Clinical Trial Description

The present study has been designed to address several shortcomings in the "mindfulness" literature. Mindfulness has been defined as, "paying attention in a particular way: on purpose, in the present moment, and nonjudgmentally." Mindfulness-based interventions have shown an ability to alleviate a wide range of psychological disorders including anxiety and depression and have been integrated into many popular and evidence-based psychotherapeutic modalities including Cognitive Behavioral Therapy (CBT), Dialectical-Behavior Therapy (DBT), and Acceptance and Commitment Therapy (ACT), to name a few. Consequently, a better understanding of the most effective ways to teach mindfulness may help improve the positive effects of existing mindfulness-based interventions and may also inform future intervention and dissemination strategies based on this technique. One shortcoming of existing mindfulness research is that little consensus exists on how to operationalize the practice of mindfulness and few studies exist in which mindfulness is taught using a brief, standardized method. This is problematic because a lack of such brief and standardized training methods has led to inconsistencies and broad differences in how mindfulness interventions, to date, have defined, operationalized, and applied mindfulness principles and practice strategies. Moreover, it has been suggested that this literature suffers from an over-reliance on long-term, randomized clinical trials, which has resulted in a lack of controlled laboratory-based studies in which the mediating variables responsible for observed changes can be tested. Stated another way, mindfulness lacks research that is controlled, systematic and laboratory-based. Consequently, investigators still understand little about why mindfulness is effective as well as what factors may enhance or hinder one's ability to learn mindfulness strategies. A nebulous understanding of how to operationalize mindfulness and what mechanisms are responsible for change within mindfulness-based interventions should be addressed because the effectiveness of such interventions may be limited and may also lead to misattributions for what factors are mediating the positive effects demonstrated in these interventions. The present study will address this limitation by replicating an existing mindfulness study in which a brief, standardized mindfulness intervention was compared to a control group. The present study will apply similar mindfulness instructions to a different set of activities. This mindfulness manipulation will be compared to a control group receiving no mindfulness instructions. The first aim of this study, to test a brief, standardized mindfulness prompt prior to the completion of an activity, is meant to address the aforementioned shortcomings in current mindfulness literature. This study will be a partial replication of a systematic investigation conducted by Hanley, who tested a brief, standardized mindfulness induction prior to the completion of an instrumental activity of daily living (i.e., dishwashing) and compared the effects to a control group performing the same activity with no mindfulness prompt. Instrumental activities of daily living like meal preparation, shopping and cleaning are often used to teach mindfulness. Hanley found that participants in the mindfulness condition reported significantly greater levels of mindfulness during the activity, greater levels of positive emotions following the task, more engagement in the activity, and significantly lower levels of negative emotions as compared to the control condition. The present study will employ a similar set of mindfulness instructions prior to the completion of a different activity of instrumental daily living, folding laundry. A similar set of outcomes in relation to state-mindfulness, current emotional states, and experience performing the activity will also be utilized in the present study. This study will be a partial replication and extension of Hanley work. If similar results are observed in the present study it will suggest that brief, standardized mindfulness interventions may be flexibly applied to a wide range of activities. This, in turn, may help increase the opportunities one has to practice mindfulness throughout the day. Consistent practice has been demonstrated to be one of the most important factors in learning mindfulness. Thus, a brief, standardized set of mindfulness instructions that can be flexibly applied to a number of activities may improve the effectiveness of future mindfulness interventions. The second aim, which is intended to better understand the impact that type of activity has on a mindfulness prompt, may also help further mindfulness literature in several important ways. First, evidence suggests that in addition to consistent practice, feeling engaged and motivated while practicing may also help enhance mindfulness training. By asking participants to complete an activity after receiving mindfulness instructions for both video game play (VGP) and folding laundry the present study will be able to directly compare the differences between mindfulness training when applied to an engaging activity versus a routine activity. VGP was chosen to represent an engaging activity because VGP is a popular global activity that is practiced by millions of people on a daily basis. It has been suggested that VGP may represent an ideal platform in which to teach mindfulness because the real-time feedback and interactivity they provide can keep a user continuously engaged and immersed in the present moment. Much of the engagement and immersion observed during VGP studies may be attributed to the fact that many people find VGP to be a fun, enjoyable, intrinsically motivated activity. Intrinsic motivation, the motivation one feels to engage in activities that they enjoy, has been consistently shown to be one of the most powerful forms of human motivation. Further, people tend to feel the greatest sense of satisfaction and enjoyment when they engage in intrinsically motivated activities. Another reason VGP was selected as an activity for the present study is the emerging body of literature that suggests VGP can act as a platform for psychoeducation and enhance a wide range of behavioral and mental health functions including improved emotion regulation, ability to navigate negative emotions, problem solving, and social interactivity. In sum, this study is needed in order to better understand optimal ways in which to train and practice mindfulness. More studies like this are needed because the current mindfulness literature lacks systematic investigations of brief, standardized training methods. This has led to a dearth of knowledge about how to operationalize the term "mindfulness" as well as why existing mindfulness interventions have been effective. The present study will address these shortcomings by comparing a brief, standardized mindfulness manipulation when applied to VGP and laundry folding. A between-subjects analysis will be used to test the effects of the mindfulness prompt when compared to a control group. A within-subject analysis will be used to test whether the application of mindfulness to an enjoyable activity (i.e., video game play) produces greater effects than when it is applied to a more routine activity (i.e., folding laundry). This is intended to help inform future mindfulness interventions by providing more insight into effective ways to teach and practice mindfulness. Risks to participants: This study will present minimal risk to the participants for a variety of reasons. First, a brief screening measure will be used to exclude participants who don't meet our inclusion criteria (including screen out minors). Second, the two study tasks are non-invasive and present no health risks to participants. Specifically, folding laundry and playing a self-selected video game are common activities that participants should be familiar with and that present no inherent dangers to the participants. Third, the questionnaires within the study will be focused on assessing how participants are currently feeling and how they felt about the performance of study task from a variety of questionnaires. Since the questions are tied to a specific task and current thoughts and feelings, they should not present any prompts that participants would find distressing or offensive. Fourth, the mindfulness prompt in this study will be modeled after an existing study which demonstrated effectiveness in teaching participants principles of mindfulness when compared to a control group while also presenting minimal risk to participants. Finally, it will be made clear to participants during the informed consent process that they will be able to leave the study at any time and that they are under no obligation to complete both study sessions. Given these reasons, it is believed the present study does not present any undue risks to participants. ;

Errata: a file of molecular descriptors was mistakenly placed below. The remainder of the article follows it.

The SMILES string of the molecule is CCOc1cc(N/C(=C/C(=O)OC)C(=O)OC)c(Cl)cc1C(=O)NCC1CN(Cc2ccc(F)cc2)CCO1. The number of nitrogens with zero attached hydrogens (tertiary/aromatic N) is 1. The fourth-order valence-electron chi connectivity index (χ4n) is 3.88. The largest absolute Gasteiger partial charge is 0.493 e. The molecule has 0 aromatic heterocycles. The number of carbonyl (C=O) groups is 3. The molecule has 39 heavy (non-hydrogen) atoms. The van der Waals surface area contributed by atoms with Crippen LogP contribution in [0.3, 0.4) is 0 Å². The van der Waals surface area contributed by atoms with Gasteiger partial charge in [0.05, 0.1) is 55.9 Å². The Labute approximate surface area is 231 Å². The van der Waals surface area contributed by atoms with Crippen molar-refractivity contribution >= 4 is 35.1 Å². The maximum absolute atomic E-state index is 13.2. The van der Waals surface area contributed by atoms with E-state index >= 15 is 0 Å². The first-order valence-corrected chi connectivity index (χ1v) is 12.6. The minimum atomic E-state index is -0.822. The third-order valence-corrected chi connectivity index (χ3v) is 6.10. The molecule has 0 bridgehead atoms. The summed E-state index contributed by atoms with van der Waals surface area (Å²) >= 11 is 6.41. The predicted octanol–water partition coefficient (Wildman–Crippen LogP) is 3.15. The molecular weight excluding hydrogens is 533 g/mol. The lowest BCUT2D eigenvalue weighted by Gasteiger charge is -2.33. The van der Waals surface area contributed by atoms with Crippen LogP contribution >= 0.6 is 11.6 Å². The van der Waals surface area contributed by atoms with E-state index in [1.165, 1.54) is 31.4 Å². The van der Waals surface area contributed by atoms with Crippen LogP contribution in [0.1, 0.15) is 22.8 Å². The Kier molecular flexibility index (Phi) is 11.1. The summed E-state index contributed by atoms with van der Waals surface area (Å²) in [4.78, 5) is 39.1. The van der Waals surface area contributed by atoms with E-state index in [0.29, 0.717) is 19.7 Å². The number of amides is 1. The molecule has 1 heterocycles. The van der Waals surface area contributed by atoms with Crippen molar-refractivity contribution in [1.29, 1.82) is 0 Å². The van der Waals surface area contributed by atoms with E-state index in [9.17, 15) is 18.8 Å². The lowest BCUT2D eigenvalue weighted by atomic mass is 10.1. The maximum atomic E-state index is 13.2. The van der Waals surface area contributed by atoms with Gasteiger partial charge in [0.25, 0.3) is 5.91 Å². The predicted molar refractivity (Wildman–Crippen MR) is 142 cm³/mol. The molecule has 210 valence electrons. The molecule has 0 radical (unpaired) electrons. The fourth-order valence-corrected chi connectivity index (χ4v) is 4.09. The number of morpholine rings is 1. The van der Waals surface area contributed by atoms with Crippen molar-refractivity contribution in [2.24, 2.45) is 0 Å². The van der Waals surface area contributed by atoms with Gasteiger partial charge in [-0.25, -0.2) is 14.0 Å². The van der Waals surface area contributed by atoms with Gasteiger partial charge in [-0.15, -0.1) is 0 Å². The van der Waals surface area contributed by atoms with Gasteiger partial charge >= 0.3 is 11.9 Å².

Study Design

Related Conditions & MeSH terms

NCT number NCT04551976
Study type Interventional
Source University of Southern California
Status Completed
Phase N/A
Start date August 20, 2020
Completion date January 1, 2021